The informant remembers his Grandma saying the phrase–“that’s food that’ll stick to your ribs.” This phrase was used to refer to good, hearty food–food that wouldn’t leave you hungry an hour later. This metaphor refers to a meal full of meat and starches, eggs and bacon and steak. The informant says his Grandma got this phrase from her mother, who grew up in the Depression. The informant added his Grandma was very thin and sick a lot as a child, so the Grandma’s was always trying to get her to eat more food–food that’ll “stick to your ribs.”
The informant also added that his Grandma’s mother was a big, big woman. The informant believes this phrase was used a lot and passed on by his Grandma’s mother because she grew up in the Depression, when food was scarce.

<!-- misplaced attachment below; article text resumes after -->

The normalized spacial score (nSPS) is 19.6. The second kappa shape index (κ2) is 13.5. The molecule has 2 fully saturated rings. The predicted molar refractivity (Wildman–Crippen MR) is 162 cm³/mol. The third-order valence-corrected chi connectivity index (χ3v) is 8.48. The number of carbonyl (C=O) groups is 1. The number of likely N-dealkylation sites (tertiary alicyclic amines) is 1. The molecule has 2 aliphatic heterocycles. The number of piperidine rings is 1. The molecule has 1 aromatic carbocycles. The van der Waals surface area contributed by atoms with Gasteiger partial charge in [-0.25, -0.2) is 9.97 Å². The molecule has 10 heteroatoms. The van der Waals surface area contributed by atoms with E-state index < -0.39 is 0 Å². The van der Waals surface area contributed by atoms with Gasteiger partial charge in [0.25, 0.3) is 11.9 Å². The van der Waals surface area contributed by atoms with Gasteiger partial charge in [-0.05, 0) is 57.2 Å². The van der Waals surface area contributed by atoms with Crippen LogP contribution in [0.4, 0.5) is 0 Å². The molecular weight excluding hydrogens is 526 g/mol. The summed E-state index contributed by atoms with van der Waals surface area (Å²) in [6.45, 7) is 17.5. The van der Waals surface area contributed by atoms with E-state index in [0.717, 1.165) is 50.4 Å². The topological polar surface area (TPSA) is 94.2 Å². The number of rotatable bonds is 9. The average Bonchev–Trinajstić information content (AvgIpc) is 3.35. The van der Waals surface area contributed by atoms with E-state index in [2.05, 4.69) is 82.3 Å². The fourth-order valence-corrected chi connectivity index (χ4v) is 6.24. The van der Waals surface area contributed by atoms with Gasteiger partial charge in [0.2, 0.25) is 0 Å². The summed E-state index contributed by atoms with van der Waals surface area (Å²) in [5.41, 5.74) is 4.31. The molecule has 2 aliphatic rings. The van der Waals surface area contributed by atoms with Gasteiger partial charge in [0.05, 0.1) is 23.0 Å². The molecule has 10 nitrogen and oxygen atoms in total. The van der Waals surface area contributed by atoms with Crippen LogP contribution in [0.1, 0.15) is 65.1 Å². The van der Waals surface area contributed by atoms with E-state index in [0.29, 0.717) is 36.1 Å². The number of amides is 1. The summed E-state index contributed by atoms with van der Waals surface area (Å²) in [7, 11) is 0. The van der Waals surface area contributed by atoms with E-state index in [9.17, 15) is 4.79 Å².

I agree with this deduction. I’d also add that “stick to your ribs” also has a literal meaning. If the food sticks to your ribs, it’ll prevent you from becoming very skinny–and being so skinny that people can see your ribs.
Annotation: The phrase “stick to your ribs” appears on many cooking websites, often for a hearty meal. One example is this “5 Stick To Your Ribs Soups from Around the Country” page–a webpage detailing hearty and manly soups: http://artofmanliness.com/2010/11/02/5-stick-to-your-ribs-soups-from-around-the-country/